CAMEROON. Bolivia. Scotland. Senegal. Costa Rica. Mexico.
What joins these six countries together may not be initially obvious to the untrained eye, but to the World Cup aficionados out there, and there are many, they can be defined as “the other nation”. They are the “other nation” to play the opening game, to follow a truncated and laborious Opening Ceremony” and set the mood for the rest of the tournament.
Before 1990 little attention was paid to the opening game, other than as an opportunity for the holders to prove their credentials again. Italia ’90 fundamentally changed that, for the better. Cameroon’s 1-0 win over Argentina at the San Siro was the biggest shock in international football since the USA’s victory over England 40 years earlier.
Twelve years later Senegal bettered it, defeating World and European champions France in Seoul. The manner of it was more impressive than Cameroon’s, the pace of a young El-Hadji Diouf (whatever happened to him?) unsettling a creaking French back line. A Zinedine Zidane-less France were all at sea in attack. It was the first of many shocks that summer, which saw Turkey and South Korea make up one of the more unlikely semi-final draws.
Little thought was given to these teams once, with the spotlight naturally falling on their opponents – formerly the holders, but that was changed in 2006 as they were then required to qualify rather than receiving an automatic bye. Instead the hosts play the opener, and it has added another dynamic, launching the frenzy of home support straight into the action.
Germany thrilled in 2006, overcoming the wily Costa Rica 4-2. Goals from former Premier League stalwart Paolo Wanchope were obliterated by a German onslaught, with stunning long range efforts from Torsten Frings and Philippe Lahm launching “the most spherical ball in World Cup history” (until the Jabulani four years later) to the attentions of the players, the fans and the poor goalkeepers.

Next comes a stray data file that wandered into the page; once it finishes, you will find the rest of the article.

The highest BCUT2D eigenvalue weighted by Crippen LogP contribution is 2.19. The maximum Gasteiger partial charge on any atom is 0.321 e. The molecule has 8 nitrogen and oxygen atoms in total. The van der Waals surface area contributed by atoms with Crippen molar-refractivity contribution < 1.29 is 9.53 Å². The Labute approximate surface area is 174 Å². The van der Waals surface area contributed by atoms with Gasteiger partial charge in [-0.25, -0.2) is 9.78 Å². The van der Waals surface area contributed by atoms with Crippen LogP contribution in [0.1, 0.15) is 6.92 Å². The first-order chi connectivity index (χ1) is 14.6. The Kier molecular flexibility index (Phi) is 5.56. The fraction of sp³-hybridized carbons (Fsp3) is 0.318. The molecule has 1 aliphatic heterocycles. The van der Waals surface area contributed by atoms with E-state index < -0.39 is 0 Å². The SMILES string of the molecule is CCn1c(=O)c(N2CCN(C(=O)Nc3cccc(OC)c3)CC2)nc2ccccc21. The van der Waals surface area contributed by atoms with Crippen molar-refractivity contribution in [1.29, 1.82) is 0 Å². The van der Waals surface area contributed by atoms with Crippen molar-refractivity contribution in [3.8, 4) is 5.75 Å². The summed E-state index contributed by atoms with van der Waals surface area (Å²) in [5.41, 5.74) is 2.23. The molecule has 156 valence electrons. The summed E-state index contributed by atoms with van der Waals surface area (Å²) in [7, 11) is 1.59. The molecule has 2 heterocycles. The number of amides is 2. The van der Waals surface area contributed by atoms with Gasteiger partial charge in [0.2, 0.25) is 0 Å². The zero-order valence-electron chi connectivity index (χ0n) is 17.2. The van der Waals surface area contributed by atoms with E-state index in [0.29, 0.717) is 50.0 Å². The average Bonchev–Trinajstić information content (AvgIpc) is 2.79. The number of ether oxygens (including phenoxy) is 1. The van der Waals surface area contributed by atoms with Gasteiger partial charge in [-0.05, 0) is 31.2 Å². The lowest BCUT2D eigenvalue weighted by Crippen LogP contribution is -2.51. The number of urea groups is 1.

South Africa’s clash with Mexico four years ago was a largely forgettable affair. An historic moment for sure, but a game played between two dour sides which set the tone for one of the most defensive World Cups in recent memory. It produced a memorable goal from Siphiwe Tshabalala, but precious little else.
Four years on and there is a totally different atmosphere surrounding this year’s opener, one of expectation rather than hope. The pressure lies squarely on Brazil, where pride at hosting the tournament does not feature on their radar, where to simply make up the numbers would be an embarrassment. To vanquish the ghosts of Maracanazo and blaze the competition alight is their goal, nothing other than victory will suffice.
In their way stand the glorious red-and-white chequered shirts of Croatia at the first hurdle. A more glamorous opponent than Mexico, but one whose reputation may end up flattering them. Seven years since Slaven Bilic masterminded their destruction of England in qualification for Euro 2008, and six years since their quarter-final finish in Austria and Switzerland, Croatia’s story is one of unfulfilment.